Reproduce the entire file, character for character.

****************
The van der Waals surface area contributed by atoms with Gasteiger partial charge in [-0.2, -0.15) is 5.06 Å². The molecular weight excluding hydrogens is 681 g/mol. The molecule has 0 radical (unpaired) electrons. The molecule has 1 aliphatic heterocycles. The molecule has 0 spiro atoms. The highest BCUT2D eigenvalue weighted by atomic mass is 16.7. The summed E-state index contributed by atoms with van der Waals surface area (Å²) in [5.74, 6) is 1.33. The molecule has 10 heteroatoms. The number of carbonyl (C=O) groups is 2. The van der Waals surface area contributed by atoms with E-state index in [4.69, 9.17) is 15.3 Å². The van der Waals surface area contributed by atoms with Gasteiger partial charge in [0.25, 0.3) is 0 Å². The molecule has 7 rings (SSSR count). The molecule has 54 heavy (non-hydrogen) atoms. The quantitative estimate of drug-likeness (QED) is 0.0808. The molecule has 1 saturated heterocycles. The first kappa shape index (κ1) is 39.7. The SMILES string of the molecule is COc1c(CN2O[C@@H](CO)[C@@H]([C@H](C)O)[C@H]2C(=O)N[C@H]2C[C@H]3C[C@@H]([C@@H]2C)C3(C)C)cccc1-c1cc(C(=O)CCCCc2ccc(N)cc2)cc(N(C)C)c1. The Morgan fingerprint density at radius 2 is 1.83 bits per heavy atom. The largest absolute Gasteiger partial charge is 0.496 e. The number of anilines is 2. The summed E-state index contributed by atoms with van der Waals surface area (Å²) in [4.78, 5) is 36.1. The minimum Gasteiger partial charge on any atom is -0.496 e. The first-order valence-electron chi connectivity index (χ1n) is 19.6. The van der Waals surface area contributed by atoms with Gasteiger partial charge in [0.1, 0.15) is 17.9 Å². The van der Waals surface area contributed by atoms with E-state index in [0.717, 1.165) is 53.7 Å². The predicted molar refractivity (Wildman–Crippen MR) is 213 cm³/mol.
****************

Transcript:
The van der Waals surface area contributed by atoms with Gasteiger partial charge in [-0.2, -0.15) is 5.06 Å². The molecular weight excluding hydrogens is 681 g/mol. The molecule has 0 radical (unpaired) electrons. The molecule has 1 aliphatic heterocycles. The molecule has 0 spiro atoms. The highest BCUT2D eigenvalue weighted by atomic mass is 16.7. The summed E-state index contributed by atoms with van der Waals surface area (Å²) in [5.74, 6) is 1.33. The molecule has 10 heteroatoms. The number of carbonyl (C=O) groups is 2. The van der Waals surface area contributed by atoms with E-state index in [4.69, 9.17) is 15.3 Å². The van der Waals surface area contributed by atoms with Gasteiger partial charge in [0.25, 0.3) is 0 Å². The molecule has 7 rings (SSSR count). The molecule has 54 heavy (non-hydrogen) atoms. The quantitative estimate of drug-likeness (QED) is 0.0808. The molecule has 1 saturated heterocycles. The first kappa shape index (κ1) is 39.7. The SMILES string of the molecule is COc1c(CN2O[C@@H](CO)[C@@H]([C@H](C)O)[C@H]2C(=O)N[C@H]2C[C@H]3C[C@@H]([C@@H]2C)C3(C)C)cccc1-c1cc(C(=O)CCCCc2ccc(N)cc2)cc(N(C)C)c1. The Morgan fingerprint density at radius 2 is 1.83 bits per heavy atom. The largest absolute Gasteiger partial charge is 0.496 e. The number of anilines is 2. The summed E-state index contributed by atoms with van der Waals surface area (Å²) in [4.78, 5) is 36.1. The minimum Gasteiger partial charge on any atom is -0.496 e. The first-order valence-electron chi connectivity index (χ1n) is 19.6. The van der Waals surface area contributed by atoms with Gasteiger partial charge in [0.1, 0.15) is 17.9 Å². The van der Waals surface area contributed by atoms with E-state index in [0.717, 1.165) is 53.7 Å². The predicted molar refractivity (Wildman–Crippen MR) is 213 cm³/mol.